The final article, “Corporate Environmental Policy and Shareholder Value: Following the Smart Money” (2017), examines the effect of corporate sustainability policies and investments on shareholder value. Chitru S. Fernando, Mark P. Sharfman, and Vahap B. Uysal write with the view that sustainability policies and investments benefit stakeholders when they actively “mitigate the likelihood of ‘bad’ outcomes by reducing the exposure of firms to environmental risk.” Shareholders devalue firms with high environmental risk in large part because of their higher probability of encountering a lawsuit or paying damages from causing environmental harm. These events are highly costly for firms, which pushes down their stock price and causes shareholders to sell off holdings in the risky companies.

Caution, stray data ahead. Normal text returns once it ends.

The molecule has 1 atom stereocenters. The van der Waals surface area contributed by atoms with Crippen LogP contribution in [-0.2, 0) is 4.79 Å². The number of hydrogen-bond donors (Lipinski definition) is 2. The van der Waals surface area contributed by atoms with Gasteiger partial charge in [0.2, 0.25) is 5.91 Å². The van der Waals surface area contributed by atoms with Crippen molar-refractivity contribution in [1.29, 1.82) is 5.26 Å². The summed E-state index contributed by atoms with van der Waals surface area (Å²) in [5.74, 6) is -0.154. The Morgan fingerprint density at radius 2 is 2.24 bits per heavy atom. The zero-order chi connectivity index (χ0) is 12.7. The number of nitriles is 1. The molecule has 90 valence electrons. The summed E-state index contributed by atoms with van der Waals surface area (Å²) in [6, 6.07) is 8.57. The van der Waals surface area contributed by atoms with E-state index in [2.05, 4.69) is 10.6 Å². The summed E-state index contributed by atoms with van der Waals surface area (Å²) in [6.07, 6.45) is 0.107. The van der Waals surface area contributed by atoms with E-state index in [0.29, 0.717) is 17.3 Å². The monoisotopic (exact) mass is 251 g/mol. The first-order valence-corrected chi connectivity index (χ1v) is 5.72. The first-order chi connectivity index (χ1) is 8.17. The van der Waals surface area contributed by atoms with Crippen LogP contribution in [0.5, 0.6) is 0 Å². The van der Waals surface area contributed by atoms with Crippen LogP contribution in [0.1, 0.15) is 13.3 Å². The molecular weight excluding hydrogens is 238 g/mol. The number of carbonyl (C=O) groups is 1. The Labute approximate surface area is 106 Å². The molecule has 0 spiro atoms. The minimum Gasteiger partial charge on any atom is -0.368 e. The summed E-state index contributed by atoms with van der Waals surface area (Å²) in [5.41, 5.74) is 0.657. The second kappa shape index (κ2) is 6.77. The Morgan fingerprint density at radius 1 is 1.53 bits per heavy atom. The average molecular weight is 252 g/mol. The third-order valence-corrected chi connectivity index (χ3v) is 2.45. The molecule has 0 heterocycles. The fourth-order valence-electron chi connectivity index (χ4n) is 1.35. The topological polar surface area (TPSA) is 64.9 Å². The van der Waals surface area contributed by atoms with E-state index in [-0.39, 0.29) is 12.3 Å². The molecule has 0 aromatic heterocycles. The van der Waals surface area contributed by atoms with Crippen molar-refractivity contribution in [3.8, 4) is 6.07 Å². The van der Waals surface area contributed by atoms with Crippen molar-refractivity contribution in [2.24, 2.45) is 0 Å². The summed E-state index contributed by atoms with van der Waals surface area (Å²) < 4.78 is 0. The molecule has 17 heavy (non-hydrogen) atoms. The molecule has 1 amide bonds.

Companies can also invest in “greenness”; this is manifested in investments such as clean technology and renewable energy. The writers’ argument is that being “green” alone does not push the needle for shareholders; in fact, they write that green investments that do not align with legal requirements or tangibly create financial value for the investing company are shunned by institutional investors. Between firms with high environmental risk and firms invested in greenness, the study finds that the stock price devaluation by institutional investors for the former is more severe.